Sayuri,
Well about the soil: I don't see any big particules only a little sand here and there. The rest looks like regular dirt
Bonsai need air around their roots as much as they need water, you cant tip the scale too far in favor of one or the other without making managing it more difficult. Finely textured soils exclude air, retain a lot of moisture and take a long time to dry out. One of the primary causes of problems with potted plants is over-watering.
The water indeed flows freely when I water it and I do it according to the sticky posts here in the forum and the way you described it in your post (waiting a while and then watering it again).
OK, that is fine as far as it goes but how do you determine when to water again? One way is to get a skewer or chopstick, cut off an appropriate length and place it in your soil half way between the trunk and the rim. Leave the skewer in the pot, removing it only to check the level of moisture in the depths of the pot. Don't just rely on the condition of the soil on the surface, most of the roots are deeper. If the skewer is damp (hold it to your cheek) then don't water yet. If by chance you wait one day too long the tree will indicate this through drooping leaves, then you will have a better idea how to manage it.
I've been fertilizing every two weeks but not exactly on a tight schedule (I mean if I should fertilize on a Wednesday I might do it on a Friday, do you think that is a problem?)
That sound OK. And no the flexible schedule is nothing to be concerned about, especially with the type of soil you have. A coarse, largely inorganic, bonsai soil, unlike yours, will not retain nutrients to the same degree that a finely textured organic soil will. This means more attention must be paid to fertilizing with this type of soil.

And finally about the new location: the bonsai is in a patio, just outside a window. It is wind-protected and it as a little roof over it (actually it's more like a marquee). Lately it has been quite hot (29-30 C / 86F).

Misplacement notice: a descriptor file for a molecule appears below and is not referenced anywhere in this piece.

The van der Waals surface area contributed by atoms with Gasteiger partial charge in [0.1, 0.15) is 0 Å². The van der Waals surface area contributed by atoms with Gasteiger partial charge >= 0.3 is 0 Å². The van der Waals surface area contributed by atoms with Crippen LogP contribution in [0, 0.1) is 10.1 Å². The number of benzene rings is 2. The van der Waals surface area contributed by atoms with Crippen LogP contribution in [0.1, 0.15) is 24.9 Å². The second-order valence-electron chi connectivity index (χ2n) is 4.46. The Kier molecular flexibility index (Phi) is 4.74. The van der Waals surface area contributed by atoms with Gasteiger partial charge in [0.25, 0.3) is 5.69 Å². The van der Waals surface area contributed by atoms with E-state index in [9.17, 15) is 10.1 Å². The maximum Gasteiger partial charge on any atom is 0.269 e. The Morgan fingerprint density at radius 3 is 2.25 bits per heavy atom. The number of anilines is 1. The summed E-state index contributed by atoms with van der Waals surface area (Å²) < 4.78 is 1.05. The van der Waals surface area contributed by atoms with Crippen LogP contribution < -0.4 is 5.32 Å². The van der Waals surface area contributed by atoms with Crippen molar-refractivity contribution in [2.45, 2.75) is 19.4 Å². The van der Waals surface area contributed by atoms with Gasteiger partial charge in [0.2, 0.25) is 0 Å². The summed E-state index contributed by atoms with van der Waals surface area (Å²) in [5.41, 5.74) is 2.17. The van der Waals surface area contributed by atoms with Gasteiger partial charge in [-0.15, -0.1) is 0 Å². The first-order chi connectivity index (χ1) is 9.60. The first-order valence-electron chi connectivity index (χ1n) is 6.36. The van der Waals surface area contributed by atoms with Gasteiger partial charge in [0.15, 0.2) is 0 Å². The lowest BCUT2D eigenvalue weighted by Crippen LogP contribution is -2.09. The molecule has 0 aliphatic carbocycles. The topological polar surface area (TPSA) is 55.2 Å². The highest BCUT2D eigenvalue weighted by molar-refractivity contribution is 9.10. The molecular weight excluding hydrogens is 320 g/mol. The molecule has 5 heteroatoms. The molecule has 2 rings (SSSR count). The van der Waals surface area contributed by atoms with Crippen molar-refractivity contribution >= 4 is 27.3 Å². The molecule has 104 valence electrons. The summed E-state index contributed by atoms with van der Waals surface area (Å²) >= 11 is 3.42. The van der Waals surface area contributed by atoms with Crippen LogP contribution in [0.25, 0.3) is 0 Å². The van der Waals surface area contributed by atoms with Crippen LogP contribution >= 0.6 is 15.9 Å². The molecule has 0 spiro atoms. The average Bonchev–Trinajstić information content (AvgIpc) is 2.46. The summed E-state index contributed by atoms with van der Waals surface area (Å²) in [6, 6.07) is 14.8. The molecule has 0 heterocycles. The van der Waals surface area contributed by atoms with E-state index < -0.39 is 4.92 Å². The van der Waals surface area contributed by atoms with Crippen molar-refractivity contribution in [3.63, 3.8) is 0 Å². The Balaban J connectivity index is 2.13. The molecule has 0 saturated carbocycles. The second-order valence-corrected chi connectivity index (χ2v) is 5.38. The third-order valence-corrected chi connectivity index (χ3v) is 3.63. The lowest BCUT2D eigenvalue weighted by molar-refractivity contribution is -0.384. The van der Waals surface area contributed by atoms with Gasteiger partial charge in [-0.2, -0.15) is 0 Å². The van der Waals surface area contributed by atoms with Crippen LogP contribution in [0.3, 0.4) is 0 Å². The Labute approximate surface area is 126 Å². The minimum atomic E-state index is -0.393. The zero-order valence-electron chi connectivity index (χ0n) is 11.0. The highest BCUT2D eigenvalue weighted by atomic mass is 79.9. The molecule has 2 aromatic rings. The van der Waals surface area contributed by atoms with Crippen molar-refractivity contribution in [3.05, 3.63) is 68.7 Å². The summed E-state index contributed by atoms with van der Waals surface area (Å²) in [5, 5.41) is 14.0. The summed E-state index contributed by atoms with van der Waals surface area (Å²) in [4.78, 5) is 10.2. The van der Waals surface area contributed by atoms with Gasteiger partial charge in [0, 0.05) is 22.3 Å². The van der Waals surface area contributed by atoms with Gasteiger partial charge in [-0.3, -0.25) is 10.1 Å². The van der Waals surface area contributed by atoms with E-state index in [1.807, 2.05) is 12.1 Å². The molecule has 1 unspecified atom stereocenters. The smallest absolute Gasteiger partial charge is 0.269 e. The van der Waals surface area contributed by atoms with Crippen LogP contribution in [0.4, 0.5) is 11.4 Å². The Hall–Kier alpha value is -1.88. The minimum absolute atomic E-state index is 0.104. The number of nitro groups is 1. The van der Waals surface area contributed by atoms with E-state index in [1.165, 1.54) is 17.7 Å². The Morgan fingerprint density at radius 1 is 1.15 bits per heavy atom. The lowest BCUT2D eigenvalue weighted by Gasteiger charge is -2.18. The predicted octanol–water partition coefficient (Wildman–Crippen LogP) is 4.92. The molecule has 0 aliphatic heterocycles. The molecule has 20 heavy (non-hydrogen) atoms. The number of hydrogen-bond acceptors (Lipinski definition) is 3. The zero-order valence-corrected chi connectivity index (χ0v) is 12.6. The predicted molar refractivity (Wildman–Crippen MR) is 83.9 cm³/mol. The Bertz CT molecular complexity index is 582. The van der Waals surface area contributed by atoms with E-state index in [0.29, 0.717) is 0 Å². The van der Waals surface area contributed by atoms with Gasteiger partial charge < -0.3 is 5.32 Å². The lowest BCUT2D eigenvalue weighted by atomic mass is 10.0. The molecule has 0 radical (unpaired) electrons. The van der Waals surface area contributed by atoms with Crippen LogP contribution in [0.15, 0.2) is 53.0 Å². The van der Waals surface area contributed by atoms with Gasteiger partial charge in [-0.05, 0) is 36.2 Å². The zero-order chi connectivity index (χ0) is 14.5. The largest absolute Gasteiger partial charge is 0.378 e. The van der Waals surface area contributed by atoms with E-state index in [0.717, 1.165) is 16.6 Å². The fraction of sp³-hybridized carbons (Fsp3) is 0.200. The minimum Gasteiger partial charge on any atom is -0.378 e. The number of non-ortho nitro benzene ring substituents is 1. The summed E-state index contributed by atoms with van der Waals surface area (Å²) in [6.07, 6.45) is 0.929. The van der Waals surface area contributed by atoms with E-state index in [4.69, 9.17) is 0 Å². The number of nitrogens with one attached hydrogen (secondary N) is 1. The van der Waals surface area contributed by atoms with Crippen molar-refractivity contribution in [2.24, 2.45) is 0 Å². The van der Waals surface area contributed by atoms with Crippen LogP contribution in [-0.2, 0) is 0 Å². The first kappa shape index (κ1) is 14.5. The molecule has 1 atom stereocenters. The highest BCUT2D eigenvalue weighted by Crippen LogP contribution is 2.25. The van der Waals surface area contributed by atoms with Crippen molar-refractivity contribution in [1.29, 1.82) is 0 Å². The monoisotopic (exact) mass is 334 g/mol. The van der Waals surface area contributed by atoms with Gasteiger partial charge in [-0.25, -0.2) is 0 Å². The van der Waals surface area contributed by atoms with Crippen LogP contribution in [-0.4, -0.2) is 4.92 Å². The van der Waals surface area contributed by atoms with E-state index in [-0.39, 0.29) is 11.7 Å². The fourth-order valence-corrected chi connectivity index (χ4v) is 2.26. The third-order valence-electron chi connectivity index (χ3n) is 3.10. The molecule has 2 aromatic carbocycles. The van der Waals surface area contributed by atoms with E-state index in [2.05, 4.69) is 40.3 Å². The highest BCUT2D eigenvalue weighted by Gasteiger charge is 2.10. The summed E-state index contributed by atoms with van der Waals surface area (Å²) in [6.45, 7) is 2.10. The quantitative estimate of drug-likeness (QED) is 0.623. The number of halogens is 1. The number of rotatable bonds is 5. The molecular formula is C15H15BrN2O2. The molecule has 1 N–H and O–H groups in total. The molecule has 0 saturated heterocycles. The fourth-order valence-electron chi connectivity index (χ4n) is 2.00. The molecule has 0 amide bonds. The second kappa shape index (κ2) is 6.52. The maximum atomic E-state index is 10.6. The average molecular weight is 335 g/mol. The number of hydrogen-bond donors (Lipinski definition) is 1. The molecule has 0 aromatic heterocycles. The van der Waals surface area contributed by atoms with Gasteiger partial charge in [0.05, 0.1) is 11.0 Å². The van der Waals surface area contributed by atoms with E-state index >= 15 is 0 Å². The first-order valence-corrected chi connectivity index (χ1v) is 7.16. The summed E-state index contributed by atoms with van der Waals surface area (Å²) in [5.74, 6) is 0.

This has to be better than being inside, but you don't mention how many hours of sun, morning or afternoon, that the tree receives. I don't think 86F is anything to worry about as long as it has not dried out, which I don't think is the case.
Do you think I've been underwatering it? Or overwatering it?
From the description of yellowing leaves, organic soil and the fact that most people tend to over-water, I feel that the latter is more likely. You are in a better position to make that determination though. Has the surface of the soil ever gone dry to the touch? Or do you water it as soon as there is no obvious moisture? Try letting it go longer in between waterings. Observe it carefully, checking the soil fairly deep in the pot.

If it were mine I would definitely be re-potting it into some decent soil at the earliest appropriate time. You must use proper bonsai soil or you will have gained nothing. As far as the timing, sorry I don't grow this species and it is a bit unusual as bonsai at least here. There does not seem to be a lot of information on this species. Do some research on this species and bonsai soils in general. The sticky threads cover the basics as well as containing links to more in depth information.

Norm